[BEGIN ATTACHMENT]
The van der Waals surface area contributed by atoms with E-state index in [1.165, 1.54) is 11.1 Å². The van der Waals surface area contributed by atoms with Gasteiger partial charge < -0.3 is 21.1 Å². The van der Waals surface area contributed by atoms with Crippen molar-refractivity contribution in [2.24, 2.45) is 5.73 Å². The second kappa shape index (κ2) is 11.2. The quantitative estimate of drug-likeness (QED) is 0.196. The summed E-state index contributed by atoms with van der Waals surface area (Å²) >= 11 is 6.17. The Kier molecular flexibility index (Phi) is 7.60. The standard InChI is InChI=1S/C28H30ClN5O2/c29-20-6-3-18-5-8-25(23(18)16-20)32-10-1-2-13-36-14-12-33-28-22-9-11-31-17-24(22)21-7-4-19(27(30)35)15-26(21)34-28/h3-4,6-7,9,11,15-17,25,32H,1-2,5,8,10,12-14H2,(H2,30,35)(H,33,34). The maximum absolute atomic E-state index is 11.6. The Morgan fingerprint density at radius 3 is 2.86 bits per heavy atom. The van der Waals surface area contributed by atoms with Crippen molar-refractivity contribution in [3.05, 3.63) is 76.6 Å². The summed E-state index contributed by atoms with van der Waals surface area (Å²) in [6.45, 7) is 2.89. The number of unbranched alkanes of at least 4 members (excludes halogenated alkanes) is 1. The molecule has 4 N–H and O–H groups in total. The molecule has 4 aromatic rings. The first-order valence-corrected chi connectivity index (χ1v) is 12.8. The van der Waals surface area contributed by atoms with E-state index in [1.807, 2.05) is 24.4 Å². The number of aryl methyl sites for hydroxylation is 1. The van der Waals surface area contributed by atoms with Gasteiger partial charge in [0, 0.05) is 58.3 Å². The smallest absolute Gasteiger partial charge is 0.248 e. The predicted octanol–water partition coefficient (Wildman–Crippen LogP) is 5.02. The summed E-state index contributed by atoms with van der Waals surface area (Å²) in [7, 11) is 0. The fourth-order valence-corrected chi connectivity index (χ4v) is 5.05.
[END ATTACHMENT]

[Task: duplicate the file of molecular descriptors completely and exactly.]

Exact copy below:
The van der Waals surface area contributed by atoms with E-state index in [1.165, 1.54) is 11.1 Å². The van der Waals surface area contributed by atoms with Gasteiger partial charge < -0.3 is 21.1 Å². The van der Waals surface area contributed by atoms with Crippen molar-refractivity contribution in [2.24, 2.45) is 5.73 Å². The second kappa shape index (κ2) is 11.2. The quantitative estimate of drug-likeness (QED) is 0.196. The summed E-state index contributed by atoms with van der Waals surface area (Å²) >= 11 is 6.17. The Kier molecular flexibility index (Phi) is 7.60. The standard InChI is InChI=1S/C28H30ClN5O2/c29-20-6-3-18-5-8-25(23(18)16-20)32-10-1-2-13-36-14-12-33-28-22-9-11-31-17-24(22)21-7-4-19(27(30)35)15-26(21)34-28/h3-4,6-7,9,11,15-17,25,32H,1-2,5,8,10,12-14H2,(H2,30,35)(H,33,34). The maximum absolute atomic E-state index is 11.6. The Morgan fingerprint density at radius 3 is 2.86 bits per heavy atom. The van der Waals surface area contributed by atoms with Crippen molar-refractivity contribution in [3.05, 3.63) is 76.6 Å². The summed E-state index contributed by atoms with van der Waals surface area (Å²) in [6.45, 7) is 2.89. The number of unbranched alkanes of at least 4 members (excludes halogenated alkanes) is 1. The molecule has 4 N–H and O–H groups in total. The molecule has 4 aromatic rings. The first-order valence-corrected chi connectivity index (χ1v) is 12.8. The van der Waals surface area contributed by atoms with E-state index in [1.807, 2.05) is 24.4 Å². The number of aryl methyl sites for hydroxylation is 1. The van der Waals surface area contributed by atoms with Gasteiger partial charge in [0, 0.05) is 58.3 Å². The smallest absolute Gasteiger partial charge is 0.248 e. The predicted octanol–water partition coefficient (Wildman–Crippen LogP) is 5.02. The summed E-state index contributed by atoms with van der Waals surface area (Å²) in [7, 11) is 0. The fourth-order valence-corrected chi connectivity index (χ4v) is 5.05.